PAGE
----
Daily Tax Update - January 7, 2016: Treasury and IRS Withdraw Proposed Charitable Contribution Substantiation Rule

Treasury and IRS Withdraw Proposed Charitable Contribution Substantiation Rule:  The Treasury Department and the IRS announced the withdrawal of their proposed rule concerning substantiation requirements for certain charitable contributions (REG-138344-13).  On September 17, 2015, the Department of Treasury and the IRS issued a notice of proposed rulemaking, addressing charitable donee reporting under section 170(f)(8)(D).  The proposed rule would allow organizations to collect the donor’s name, address, and taxpayer identification number and report the contributions directly to the IRS using a specific-use information return.  The Treasury Department and the IRS received a substantial number of public comments in response to the notice of proposed rulemaking, questioning the need for donee reporting and expressing concerns about the collection and maintenance of taxpayer identification numbers.  In response to the comments, the Treasury Department and the IRS announced today that they would not implement the statutory exception to the contemporaneous written acknowledgment, and withdrew the notice of proposed rulemaking.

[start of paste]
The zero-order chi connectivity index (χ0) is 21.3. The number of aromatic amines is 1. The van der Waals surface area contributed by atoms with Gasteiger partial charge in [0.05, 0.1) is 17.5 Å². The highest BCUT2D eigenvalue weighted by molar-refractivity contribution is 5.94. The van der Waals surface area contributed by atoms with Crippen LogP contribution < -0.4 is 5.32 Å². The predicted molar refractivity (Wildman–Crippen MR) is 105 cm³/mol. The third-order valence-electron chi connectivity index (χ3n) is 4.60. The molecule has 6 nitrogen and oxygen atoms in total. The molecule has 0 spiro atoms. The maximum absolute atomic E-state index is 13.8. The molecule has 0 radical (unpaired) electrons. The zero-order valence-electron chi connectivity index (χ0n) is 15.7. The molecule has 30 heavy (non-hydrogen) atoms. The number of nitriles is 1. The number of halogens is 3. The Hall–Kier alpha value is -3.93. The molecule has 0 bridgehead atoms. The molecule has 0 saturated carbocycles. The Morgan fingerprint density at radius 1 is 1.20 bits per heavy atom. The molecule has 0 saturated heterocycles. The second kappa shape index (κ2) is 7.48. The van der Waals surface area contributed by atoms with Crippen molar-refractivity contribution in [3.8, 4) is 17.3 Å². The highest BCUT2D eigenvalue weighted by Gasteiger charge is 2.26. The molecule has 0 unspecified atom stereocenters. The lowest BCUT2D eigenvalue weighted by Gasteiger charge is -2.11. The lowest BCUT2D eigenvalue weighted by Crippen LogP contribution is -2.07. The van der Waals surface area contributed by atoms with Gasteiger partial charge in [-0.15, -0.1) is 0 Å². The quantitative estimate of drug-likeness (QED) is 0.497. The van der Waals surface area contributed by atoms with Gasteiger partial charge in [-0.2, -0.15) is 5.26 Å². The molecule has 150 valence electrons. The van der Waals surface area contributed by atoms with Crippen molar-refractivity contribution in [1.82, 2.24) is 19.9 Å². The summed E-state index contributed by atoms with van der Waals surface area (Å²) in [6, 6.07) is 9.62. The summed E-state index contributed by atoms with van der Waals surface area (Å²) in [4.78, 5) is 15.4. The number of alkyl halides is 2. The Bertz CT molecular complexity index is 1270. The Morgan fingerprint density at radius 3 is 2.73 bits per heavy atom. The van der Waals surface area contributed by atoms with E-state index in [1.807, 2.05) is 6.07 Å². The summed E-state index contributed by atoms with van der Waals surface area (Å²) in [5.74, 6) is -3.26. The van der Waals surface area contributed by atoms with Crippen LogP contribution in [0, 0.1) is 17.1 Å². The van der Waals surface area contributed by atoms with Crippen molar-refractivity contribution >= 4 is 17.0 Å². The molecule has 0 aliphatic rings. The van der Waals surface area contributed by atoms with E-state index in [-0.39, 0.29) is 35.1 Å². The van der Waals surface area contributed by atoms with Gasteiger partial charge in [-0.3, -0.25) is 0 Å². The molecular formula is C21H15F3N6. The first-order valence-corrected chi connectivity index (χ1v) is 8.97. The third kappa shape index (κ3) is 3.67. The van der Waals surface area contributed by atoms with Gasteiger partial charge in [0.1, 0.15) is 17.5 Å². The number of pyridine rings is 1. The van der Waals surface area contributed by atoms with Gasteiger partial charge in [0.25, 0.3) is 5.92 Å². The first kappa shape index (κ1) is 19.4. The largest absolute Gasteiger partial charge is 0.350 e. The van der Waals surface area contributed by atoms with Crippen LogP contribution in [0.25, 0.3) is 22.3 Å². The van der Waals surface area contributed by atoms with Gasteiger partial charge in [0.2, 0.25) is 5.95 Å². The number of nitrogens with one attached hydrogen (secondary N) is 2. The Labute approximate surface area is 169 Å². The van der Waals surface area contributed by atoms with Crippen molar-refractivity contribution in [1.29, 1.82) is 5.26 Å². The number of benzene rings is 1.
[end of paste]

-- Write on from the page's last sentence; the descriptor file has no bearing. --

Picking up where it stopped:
Sixth Circuit Finds Currency Option Contract Complied With Mark-to-Market Provisions of the Code:  Today, in Wright v. Commissioner, the US Court of Appeals for the Sixth Circuit reversed and remanded a US Tax Court opinion that disallowed the taxpayers’ losses on a transaction using a euro put option.  The IRS argued successfully before the Tax Court that a euro put option was not a foreign currency contract, and therefore that the taxpayers’ claimed losses should be disallowed.  The Sixth Circuit stated that this interpretation was contrary to the plain language of the statute.  The court also stated that even though the IRS’s interpretation might constitute good tax policy, that alone was insufficient to reform the statutory language for two reasons: (1) it could “unintentionally permit other tax-avoidance schemes” and (2) the IRS could challenge the transaction under the economic substance doctrine.  The Sixth Circuit referenced the codified economic substance doctrine in its opinion, but did not specify whether the Tax Court should consider the common law economic substance of the transaction (which occurred before the codification of the economic substance doctrine) on remand.  The Sixth Circuit’s opinion is available by clicking here.


Update on Affordable Care Act Information Reporting Requirements:  The first Affordable Care Act (ACA) information reporting season is close at hand!  To assist employers and insurers in complying with their filing requirements, the IRS recently issued Notice 2016-4, which extends certain filing dates and provides additional insight into what the IRS will consider for purposes of abating penalties for reasonable cause.  This Tax Alert examines Notice 2016-4 in greater detail.  For prior coverage of the ACA information reporting requirements and penalties, click here and here